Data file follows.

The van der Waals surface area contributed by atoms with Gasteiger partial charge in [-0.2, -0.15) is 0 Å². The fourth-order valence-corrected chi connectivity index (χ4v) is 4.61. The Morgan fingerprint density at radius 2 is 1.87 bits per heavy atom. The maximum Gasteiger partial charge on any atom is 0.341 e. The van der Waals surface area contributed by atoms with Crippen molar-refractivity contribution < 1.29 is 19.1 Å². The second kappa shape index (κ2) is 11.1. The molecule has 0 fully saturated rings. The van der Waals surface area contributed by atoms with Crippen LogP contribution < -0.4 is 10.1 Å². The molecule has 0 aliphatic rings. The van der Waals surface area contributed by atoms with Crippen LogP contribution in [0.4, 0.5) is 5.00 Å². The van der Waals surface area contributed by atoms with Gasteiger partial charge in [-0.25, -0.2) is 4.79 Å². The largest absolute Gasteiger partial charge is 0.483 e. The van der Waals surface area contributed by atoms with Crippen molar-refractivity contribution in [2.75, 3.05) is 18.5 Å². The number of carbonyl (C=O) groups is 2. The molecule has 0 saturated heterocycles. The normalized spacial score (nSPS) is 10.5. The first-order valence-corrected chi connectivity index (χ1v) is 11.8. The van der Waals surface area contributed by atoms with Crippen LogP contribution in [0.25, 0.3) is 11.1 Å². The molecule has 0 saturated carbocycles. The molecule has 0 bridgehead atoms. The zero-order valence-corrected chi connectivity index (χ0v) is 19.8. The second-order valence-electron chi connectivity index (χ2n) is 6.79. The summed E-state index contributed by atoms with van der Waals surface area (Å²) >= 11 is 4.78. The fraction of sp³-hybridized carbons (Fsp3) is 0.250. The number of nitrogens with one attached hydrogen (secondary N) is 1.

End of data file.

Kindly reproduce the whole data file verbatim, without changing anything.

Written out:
The van der Waals surface area contributed by atoms with Gasteiger partial charge in [-0.2, -0.15) is 0 Å². The fourth-order valence-corrected chi connectivity index (χ4v) is 4.61. The Morgan fingerprint density at radius 2 is 1.87 bits per heavy atom. The maximum Gasteiger partial charge on any atom is 0.341 e. The van der Waals surface area contributed by atoms with Crippen molar-refractivity contribution < 1.29 is 19.1 Å². The second kappa shape index (κ2) is 11.1. The molecule has 0 fully saturated rings. The van der Waals surface area contributed by atoms with Crippen LogP contribution < -0.4 is 10.1 Å². The molecule has 0 aliphatic rings. The van der Waals surface area contributed by atoms with Crippen LogP contribution in [0.4, 0.5) is 5.00 Å². The van der Waals surface area contributed by atoms with Gasteiger partial charge in [-0.25, -0.2) is 4.79 Å². The largest absolute Gasteiger partial charge is 0.483 e. The van der Waals surface area contributed by atoms with Crippen molar-refractivity contribution in [2.75, 3.05) is 18.5 Å². The number of carbonyl (C=O) groups is 2. The molecule has 0 saturated heterocycles. The normalized spacial score (nSPS) is 10.5. The first-order valence-corrected chi connectivity index (χ1v) is 11.8. The van der Waals surface area contributed by atoms with Crippen LogP contribution in [0.25, 0.3) is 11.1 Å². The molecule has 0 saturated carbocycles. The molecule has 0 bridgehead atoms. The zero-order valence-corrected chi connectivity index (χ0v) is 19.8. The second-order valence-electron chi connectivity index (χ2n) is 6.79. The summed E-state index contributed by atoms with van der Waals surface area (Å²) >= 11 is 4.78. The fraction of sp³-hybridized carbons (Fsp3) is 0.250. The number of nitrogens with one attached hydrogen (secondary N) is 1.